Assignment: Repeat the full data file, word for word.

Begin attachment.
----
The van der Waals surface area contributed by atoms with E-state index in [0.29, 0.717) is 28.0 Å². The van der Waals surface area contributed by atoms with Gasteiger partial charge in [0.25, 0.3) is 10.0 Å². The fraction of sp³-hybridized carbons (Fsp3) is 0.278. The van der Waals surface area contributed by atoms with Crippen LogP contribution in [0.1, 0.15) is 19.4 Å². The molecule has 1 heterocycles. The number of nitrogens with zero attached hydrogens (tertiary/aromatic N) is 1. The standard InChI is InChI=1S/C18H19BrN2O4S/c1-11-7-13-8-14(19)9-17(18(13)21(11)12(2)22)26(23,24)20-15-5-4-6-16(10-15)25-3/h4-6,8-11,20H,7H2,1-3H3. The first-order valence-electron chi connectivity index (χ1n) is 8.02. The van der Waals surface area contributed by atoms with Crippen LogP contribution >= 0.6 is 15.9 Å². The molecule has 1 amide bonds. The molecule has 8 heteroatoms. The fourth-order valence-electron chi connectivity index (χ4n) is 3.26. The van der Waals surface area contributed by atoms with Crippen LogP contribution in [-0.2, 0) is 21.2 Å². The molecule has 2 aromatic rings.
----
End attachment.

The van der Waals surface area contributed by atoms with E-state index in [0.29, 0.717) is 28.0 Å². The van der Waals surface area contributed by atoms with Gasteiger partial charge in [0.25, 0.3) is 10.0 Å². The fraction of sp³-hybridized carbons (Fsp3) is 0.278. The van der Waals surface area contributed by atoms with Crippen LogP contribution in [0.1, 0.15) is 19.4 Å². The molecule has 1 heterocycles. The number of nitrogens with zero attached hydrogens (tertiary/aromatic N) is 1. The standard InChI is InChI=1S/C18H19BrN2O4S/c1-11-7-13-8-14(19)9-17(18(13)21(11)12(2)22)26(23,24)20-15-5-4-6-16(10-15)25-3/h4-6,8-11,20H,7H2,1-3H3. The first-order valence-electron chi connectivity index (χ1n) is 8.02. The van der Waals surface area contributed by atoms with Crippen LogP contribution >= 0.6 is 15.9 Å². The molecule has 1 amide bonds. The molecule has 8 heteroatoms. The fourth-order valence-electron chi connectivity index (χ4n) is 3.26. The van der Waals surface area contributed by atoms with Crippen LogP contribution in [-0.2, 0) is 21.2 Å². The molecule has 2 aromatic rings.